"And to the extent that the federal government can help you, we want to do so."
 
Federal emergency
 
The blazes in Southern California have killed at least five people and caused more than $1bn in property damage, scorching 172,000 hectares of countryside and causing an estimated 500,000 people to leave their homes.
 
California in flames

More than 500,000 people evacuated

 

More than 172,000 hectares of state's countryside scorched

 

More than 1,700 buildings destroyed and emergency declared in most of California

 

Three dead and another 40 injured, including firefighters

Al Jazeera's Kelly Rockwell, reporting from southern California, said the disaster had been declared a federal emergency, meaning that local residents will receive federal assistance along with help from the state government.
 
In San Diego's hard-hit community of Rancho Bernardo, Bush stood with Jay and Kendra Jeffcoat near the rubble of what used to be their home.
 
"Those of us who are here in government, our hearts are right here with the Jeffcoats," he said, his arm draped around Mrs Jeffcoat. He then kissed her on the head.
 
Later, Bush shook hands at a makeshift disaster assistance centre where government agencies and private companies are providing help to residents.
 
From there, the president's motorcade passed charred hillsides on the way north to Escondido, where he assessed that area's damage and addressed the public and about 200 firefighters.
 
"We can't thank people enough for putting their lives at risk to help a neighbour," Bush said.
 
Response
 
The Federal Emergency Management Agency (Fema) had 1,000 people on the ground in San Diego.
 
Both Fema and Bush were criticised for being slow to respond when Hurricane Katrina struck New Orleans and the Gulf Coast region in 2005 and their response to the California fires is likely to be assessed in this light.
 
Round-the-clock crews have been brought in
to fight some of the fires [EPA]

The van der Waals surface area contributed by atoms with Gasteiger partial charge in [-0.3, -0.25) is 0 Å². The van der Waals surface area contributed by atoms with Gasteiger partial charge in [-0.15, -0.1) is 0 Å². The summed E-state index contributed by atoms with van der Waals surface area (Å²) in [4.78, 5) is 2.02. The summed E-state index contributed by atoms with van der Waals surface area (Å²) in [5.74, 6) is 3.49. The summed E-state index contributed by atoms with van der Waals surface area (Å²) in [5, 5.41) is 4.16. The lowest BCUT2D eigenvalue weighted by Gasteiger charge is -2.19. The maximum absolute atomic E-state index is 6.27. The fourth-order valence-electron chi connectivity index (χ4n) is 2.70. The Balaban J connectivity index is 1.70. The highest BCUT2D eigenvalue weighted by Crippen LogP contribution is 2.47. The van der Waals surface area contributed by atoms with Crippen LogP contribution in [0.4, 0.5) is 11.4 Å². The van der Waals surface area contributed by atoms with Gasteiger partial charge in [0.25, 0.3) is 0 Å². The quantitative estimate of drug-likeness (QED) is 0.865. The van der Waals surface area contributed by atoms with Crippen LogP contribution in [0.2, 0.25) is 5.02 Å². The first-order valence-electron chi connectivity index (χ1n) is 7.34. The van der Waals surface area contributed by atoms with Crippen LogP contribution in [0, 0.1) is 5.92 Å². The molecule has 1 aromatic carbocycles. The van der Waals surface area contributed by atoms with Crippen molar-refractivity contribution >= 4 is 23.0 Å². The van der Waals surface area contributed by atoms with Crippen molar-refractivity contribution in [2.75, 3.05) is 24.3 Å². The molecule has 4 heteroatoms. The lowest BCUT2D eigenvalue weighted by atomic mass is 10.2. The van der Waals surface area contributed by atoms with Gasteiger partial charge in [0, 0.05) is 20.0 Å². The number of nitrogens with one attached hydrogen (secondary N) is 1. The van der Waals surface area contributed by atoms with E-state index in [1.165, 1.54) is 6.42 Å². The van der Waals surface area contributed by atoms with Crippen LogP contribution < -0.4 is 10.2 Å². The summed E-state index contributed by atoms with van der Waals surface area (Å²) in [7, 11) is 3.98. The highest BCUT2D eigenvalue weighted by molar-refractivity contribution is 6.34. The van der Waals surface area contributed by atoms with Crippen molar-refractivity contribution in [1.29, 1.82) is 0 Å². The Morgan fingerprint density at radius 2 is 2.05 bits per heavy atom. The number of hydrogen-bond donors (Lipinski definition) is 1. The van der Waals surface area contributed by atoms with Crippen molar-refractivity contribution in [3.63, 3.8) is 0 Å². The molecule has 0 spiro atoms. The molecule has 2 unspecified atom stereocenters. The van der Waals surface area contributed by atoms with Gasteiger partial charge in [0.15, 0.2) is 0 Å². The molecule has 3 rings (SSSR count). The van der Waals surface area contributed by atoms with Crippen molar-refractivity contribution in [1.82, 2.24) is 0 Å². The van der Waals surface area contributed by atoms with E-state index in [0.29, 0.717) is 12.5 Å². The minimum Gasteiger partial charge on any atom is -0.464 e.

"There's all kinds of time for historians to compare this response to that response," Bush said.
 
Arnold Schwarzenegger, the California governor, standing next to Bush, said the president had reached out before Schwarzenegger had even called on him.
 
"I call this quick action - quicker than I expected, I can tell you that," Schwarzenegger said.
 
Bush responded: "It makes a significant difference when you have somebody in the statehouse willing to take the lead."
 
It was not clear whether this was a swipe at Kathleen Blanco, the Democratic governor of Louisiana, who the White House blames for many of the problems after Katrina.
 
Blanco, when she learned of Bush's remark, said: "I was the only game in town, leading for nearly a week without the president's help.
 
"Of all the lessons learned from Katrina now being put into place in California, I would hope the one he would remember is that politics has no place in any disaster."
 
Natural disaster
 
While the California fires have been the first natural disaster in the US to approach the seriousness of Hurricane Katrina, the storm affected a far larger geographic area and knocked out all communications and most of the infrastructure.
 
It impacted a relatively poor population and states that were much less-prepared for a natural disaster.
 
In California, some of the fires remain at very low containment and round-the-clock crews have been brought in to fight them.
 
But a shift in the wind, from hot, dry Santa Ana gusts blowing in from the deserts to an onshore flow of cooler, more moist air coming from the Pacific, has helped firefighters hold the line of the flames.
 
Los Angeles county reported progress, cancelling wind warnings for the first time since the weekend.
 
Top wind speeds fell to below 80kph after gale force gusts hit 130kph.
 
San Diego county officials said that even when the fires were extinguished they would face a major clean-up and huge costs.
 
A blazing hillside is seen from the entrance of Camp Pendleton on Wednesday [AFP]